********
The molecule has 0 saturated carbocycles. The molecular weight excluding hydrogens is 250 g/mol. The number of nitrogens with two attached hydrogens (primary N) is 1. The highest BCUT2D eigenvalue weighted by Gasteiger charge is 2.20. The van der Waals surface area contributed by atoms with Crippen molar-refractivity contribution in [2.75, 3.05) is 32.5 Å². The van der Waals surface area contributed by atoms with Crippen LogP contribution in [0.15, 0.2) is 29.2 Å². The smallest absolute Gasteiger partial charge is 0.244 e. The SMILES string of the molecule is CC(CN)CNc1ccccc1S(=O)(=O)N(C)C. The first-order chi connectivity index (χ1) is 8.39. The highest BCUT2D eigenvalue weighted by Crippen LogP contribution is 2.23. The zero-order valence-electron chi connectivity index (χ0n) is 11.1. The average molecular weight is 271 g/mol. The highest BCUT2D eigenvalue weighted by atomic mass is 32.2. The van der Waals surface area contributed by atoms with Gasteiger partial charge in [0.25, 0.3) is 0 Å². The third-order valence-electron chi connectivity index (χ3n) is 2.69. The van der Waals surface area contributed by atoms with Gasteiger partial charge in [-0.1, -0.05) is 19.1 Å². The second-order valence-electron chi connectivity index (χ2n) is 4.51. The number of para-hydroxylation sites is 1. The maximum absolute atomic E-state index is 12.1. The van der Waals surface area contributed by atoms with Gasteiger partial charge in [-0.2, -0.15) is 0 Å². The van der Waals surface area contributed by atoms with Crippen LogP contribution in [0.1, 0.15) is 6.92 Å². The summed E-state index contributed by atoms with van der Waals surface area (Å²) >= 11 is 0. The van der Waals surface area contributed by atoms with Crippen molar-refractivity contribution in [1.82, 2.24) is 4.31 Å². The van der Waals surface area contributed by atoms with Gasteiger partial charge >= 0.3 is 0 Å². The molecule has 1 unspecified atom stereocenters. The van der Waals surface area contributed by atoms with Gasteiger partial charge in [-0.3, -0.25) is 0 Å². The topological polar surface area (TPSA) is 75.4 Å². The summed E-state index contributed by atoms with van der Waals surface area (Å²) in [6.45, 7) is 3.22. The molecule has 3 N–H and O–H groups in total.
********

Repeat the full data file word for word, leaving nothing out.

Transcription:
The molecule has 0 saturated carbocycles. The molecular weight excluding hydrogens is 250 g/mol. The number of nitrogens with two attached hydrogens (primary N) is 1. The highest BCUT2D eigenvalue weighted by Gasteiger charge is 2.20. The van der Waals surface area contributed by atoms with Crippen molar-refractivity contribution in [2.75, 3.05) is 32.5 Å². The van der Waals surface area contributed by atoms with Crippen LogP contribution in [0.15, 0.2) is 29.2 Å². The smallest absolute Gasteiger partial charge is 0.244 e. The SMILES string of the molecule is CC(CN)CNc1ccccc1S(=O)(=O)N(C)C. The first-order chi connectivity index (χ1) is 8.39. The highest BCUT2D eigenvalue weighted by Crippen LogP contribution is 2.23. The zero-order valence-electron chi connectivity index (χ0n) is 11.1. The average molecular weight is 271 g/mol. The highest BCUT2D eigenvalue weighted by atomic mass is 32.2. The van der Waals surface area contributed by atoms with Gasteiger partial charge in [0.25, 0.3) is 0 Å². The third-order valence-electron chi connectivity index (χ3n) is 2.69. The van der Waals surface area contributed by atoms with Gasteiger partial charge in [-0.1, -0.05) is 19.1 Å². The second-order valence-electron chi connectivity index (χ2n) is 4.51. The number of para-hydroxylation sites is 1. The maximum absolute atomic E-state index is 12.1. The van der Waals surface area contributed by atoms with Gasteiger partial charge in [-0.2, -0.15) is 0 Å². The van der Waals surface area contributed by atoms with Crippen LogP contribution in [0.1, 0.15) is 6.92 Å². The summed E-state index contributed by atoms with van der Waals surface area (Å²) >= 11 is 0. The van der Waals surface area contributed by atoms with Crippen molar-refractivity contribution in [1.82, 2.24) is 4.31 Å². The van der Waals surface area contributed by atoms with Gasteiger partial charge >= 0.3 is 0 Å². The molecule has 1 unspecified atom stereocenters. The van der Waals surface area contributed by atoms with Gasteiger partial charge in [-0.3, -0.25) is 0 Å². The topological polar surface area (TPSA) is 75.4 Å². The summed E-state index contributed by atoms with van der Waals surface area (Å²) in [6.45, 7) is 3.22. The molecule has 3 N–H and O–H groups in total.